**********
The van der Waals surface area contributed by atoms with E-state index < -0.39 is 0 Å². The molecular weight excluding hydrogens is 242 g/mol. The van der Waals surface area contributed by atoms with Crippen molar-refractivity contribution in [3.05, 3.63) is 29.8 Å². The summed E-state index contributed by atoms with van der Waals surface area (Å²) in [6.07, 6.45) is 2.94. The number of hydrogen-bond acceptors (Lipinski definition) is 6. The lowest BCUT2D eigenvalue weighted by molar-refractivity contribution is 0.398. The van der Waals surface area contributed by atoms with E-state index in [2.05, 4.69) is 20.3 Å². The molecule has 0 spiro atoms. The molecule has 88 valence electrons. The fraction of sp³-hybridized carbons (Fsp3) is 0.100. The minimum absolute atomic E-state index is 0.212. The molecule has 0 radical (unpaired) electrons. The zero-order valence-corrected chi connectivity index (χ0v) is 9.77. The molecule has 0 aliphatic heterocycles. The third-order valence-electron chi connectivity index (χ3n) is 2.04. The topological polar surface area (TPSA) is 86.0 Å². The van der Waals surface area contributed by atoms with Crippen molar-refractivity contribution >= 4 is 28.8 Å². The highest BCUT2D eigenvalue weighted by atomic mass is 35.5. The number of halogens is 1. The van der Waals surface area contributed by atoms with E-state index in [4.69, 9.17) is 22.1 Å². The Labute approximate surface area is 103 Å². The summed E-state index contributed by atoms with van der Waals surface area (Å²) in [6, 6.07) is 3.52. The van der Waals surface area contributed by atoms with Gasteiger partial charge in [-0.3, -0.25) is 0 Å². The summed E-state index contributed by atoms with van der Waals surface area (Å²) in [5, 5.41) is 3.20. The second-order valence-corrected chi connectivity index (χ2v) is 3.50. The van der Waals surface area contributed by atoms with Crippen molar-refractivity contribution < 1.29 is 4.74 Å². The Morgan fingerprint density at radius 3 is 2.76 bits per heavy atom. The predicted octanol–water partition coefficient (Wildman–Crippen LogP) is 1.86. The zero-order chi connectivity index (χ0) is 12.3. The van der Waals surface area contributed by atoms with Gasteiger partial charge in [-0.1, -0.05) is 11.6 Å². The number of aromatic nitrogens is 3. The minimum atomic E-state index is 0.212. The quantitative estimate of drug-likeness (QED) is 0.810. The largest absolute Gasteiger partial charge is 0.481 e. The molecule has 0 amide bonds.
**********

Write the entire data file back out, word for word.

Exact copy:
The van der Waals surface area contributed by atoms with E-state index < -0.39 is 0 Å². The molecular weight excluding hydrogens is 242 g/mol. The van der Waals surface area contributed by atoms with Crippen molar-refractivity contribution in [3.05, 3.63) is 29.8 Å². The summed E-state index contributed by atoms with van der Waals surface area (Å²) in [6.07, 6.45) is 2.94. The number of hydrogen-bond acceptors (Lipinski definition) is 6. The lowest BCUT2D eigenvalue weighted by molar-refractivity contribution is 0.398. The van der Waals surface area contributed by atoms with E-state index in [2.05, 4.69) is 20.3 Å². The molecule has 0 spiro atoms. The molecule has 88 valence electrons. The fraction of sp³-hybridized carbons (Fsp3) is 0.100. The minimum absolute atomic E-state index is 0.212. The molecule has 0 radical (unpaired) electrons. The zero-order valence-corrected chi connectivity index (χ0v) is 9.77. The molecule has 0 aliphatic heterocycles. The third-order valence-electron chi connectivity index (χ3n) is 2.04. The topological polar surface area (TPSA) is 86.0 Å². The van der Waals surface area contributed by atoms with Crippen molar-refractivity contribution >= 4 is 28.8 Å². The highest BCUT2D eigenvalue weighted by atomic mass is 35.5. The number of halogens is 1. The van der Waals surface area contributed by atoms with E-state index in [4.69, 9.17) is 22.1 Å². The Labute approximate surface area is 103 Å². The summed E-state index contributed by atoms with van der Waals surface area (Å²) in [6, 6.07) is 3.52. The van der Waals surface area contributed by atoms with Gasteiger partial charge in [-0.3, -0.25) is 0 Å². The summed E-state index contributed by atoms with van der Waals surface area (Å²) in [5, 5.41) is 3.20. The second-order valence-corrected chi connectivity index (χ2v) is 3.50. The van der Waals surface area contributed by atoms with Crippen molar-refractivity contribution < 1.29 is 4.74 Å². The Morgan fingerprint density at radius 3 is 2.76 bits per heavy atom. The predicted octanol–water partition coefficient (Wildman–Crippen LogP) is 1.86. The zero-order chi connectivity index (χ0) is 12.3. The van der Waals surface area contributed by atoms with Gasteiger partial charge in [-0.1, -0.05) is 11.6 Å². The number of aromatic nitrogens is 3. The minimum atomic E-state index is 0.212. The quantitative estimate of drug-likeness (QED) is 0.810. The largest absolute Gasteiger partial charge is 0.481 e. The molecule has 0 amide bonds.